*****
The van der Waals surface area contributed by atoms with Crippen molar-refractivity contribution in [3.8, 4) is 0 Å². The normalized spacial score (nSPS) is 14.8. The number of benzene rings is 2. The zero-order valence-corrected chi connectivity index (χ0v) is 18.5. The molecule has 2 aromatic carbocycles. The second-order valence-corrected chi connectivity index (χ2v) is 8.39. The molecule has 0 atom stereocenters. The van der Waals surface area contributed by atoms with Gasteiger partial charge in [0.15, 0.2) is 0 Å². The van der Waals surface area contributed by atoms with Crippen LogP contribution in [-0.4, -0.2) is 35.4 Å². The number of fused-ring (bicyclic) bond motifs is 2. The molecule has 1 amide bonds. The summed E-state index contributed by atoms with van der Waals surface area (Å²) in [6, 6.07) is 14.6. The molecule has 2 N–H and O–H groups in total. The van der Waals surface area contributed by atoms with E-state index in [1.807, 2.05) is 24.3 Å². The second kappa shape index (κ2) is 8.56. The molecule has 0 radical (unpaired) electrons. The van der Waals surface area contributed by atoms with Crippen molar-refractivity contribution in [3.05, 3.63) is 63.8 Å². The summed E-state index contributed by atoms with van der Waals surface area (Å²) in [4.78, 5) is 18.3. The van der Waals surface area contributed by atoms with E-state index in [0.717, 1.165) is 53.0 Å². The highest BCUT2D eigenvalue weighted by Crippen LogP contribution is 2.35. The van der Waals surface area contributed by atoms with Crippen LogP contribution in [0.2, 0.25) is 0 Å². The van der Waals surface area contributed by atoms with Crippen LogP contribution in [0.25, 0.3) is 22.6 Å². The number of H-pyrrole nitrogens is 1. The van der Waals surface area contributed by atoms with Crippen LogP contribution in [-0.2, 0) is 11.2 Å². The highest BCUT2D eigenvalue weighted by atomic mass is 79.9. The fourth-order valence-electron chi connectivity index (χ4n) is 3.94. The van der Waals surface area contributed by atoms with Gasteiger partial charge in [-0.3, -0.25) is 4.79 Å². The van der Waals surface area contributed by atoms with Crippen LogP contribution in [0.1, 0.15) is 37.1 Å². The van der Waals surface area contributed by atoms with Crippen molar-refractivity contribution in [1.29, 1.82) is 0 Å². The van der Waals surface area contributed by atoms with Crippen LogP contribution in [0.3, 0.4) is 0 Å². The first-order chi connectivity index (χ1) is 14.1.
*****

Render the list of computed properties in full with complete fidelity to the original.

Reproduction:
The van der Waals surface area contributed by atoms with Crippen molar-refractivity contribution in [3.8, 4) is 0 Å². The normalized spacial score (nSPS) is 14.8. The number of benzene rings is 2. The zero-order valence-corrected chi connectivity index (χ0v) is 18.5. The molecule has 2 aromatic carbocycles. The second-order valence-corrected chi connectivity index (χ2v) is 8.39. The molecule has 0 atom stereocenters. The van der Waals surface area contributed by atoms with Gasteiger partial charge in [0.15, 0.2) is 0 Å². The van der Waals surface area contributed by atoms with Crippen LogP contribution in [-0.4, -0.2) is 35.4 Å². The number of fused-ring (bicyclic) bond motifs is 2. The molecule has 1 amide bonds. The summed E-state index contributed by atoms with van der Waals surface area (Å²) in [6, 6.07) is 14.6. The molecule has 2 N–H and O–H groups in total. The van der Waals surface area contributed by atoms with E-state index in [1.807, 2.05) is 24.3 Å². The second kappa shape index (κ2) is 8.56. The molecule has 0 radical (unpaired) electrons. The van der Waals surface area contributed by atoms with Crippen molar-refractivity contribution in [3.05, 3.63) is 63.8 Å². The summed E-state index contributed by atoms with van der Waals surface area (Å²) in [4.78, 5) is 18.3. The van der Waals surface area contributed by atoms with E-state index in [0.717, 1.165) is 53.0 Å². The highest BCUT2D eigenvalue weighted by Crippen LogP contribution is 2.35. The van der Waals surface area contributed by atoms with Crippen LogP contribution in [0.2, 0.25) is 0 Å². The van der Waals surface area contributed by atoms with Crippen LogP contribution in [0.25, 0.3) is 22.6 Å². The number of H-pyrrole nitrogens is 1. The van der Waals surface area contributed by atoms with Crippen LogP contribution in [-0.2, 0) is 11.2 Å². The highest BCUT2D eigenvalue weighted by atomic mass is 79.9. The fourth-order valence-electron chi connectivity index (χ4n) is 3.94. The van der Waals surface area contributed by atoms with Gasteiger partial charge in [-0.3, -0.25) is 4.79 Å². The van der Waals surface area contributed by atoms with Crippen LogP contribution in [0.1, 0.15) is 37.1 Å². The van der Waals surface area contributed by atoms with Crippen molar-refractivity contribution in [1.29, 1.82) is 0 Å². The van der Waals surface area contributed by atoms with Crippen LogP contribution in [0.3, 0.4) is 0 Å². The first-order chi connectivity index (χ1) is 14.1.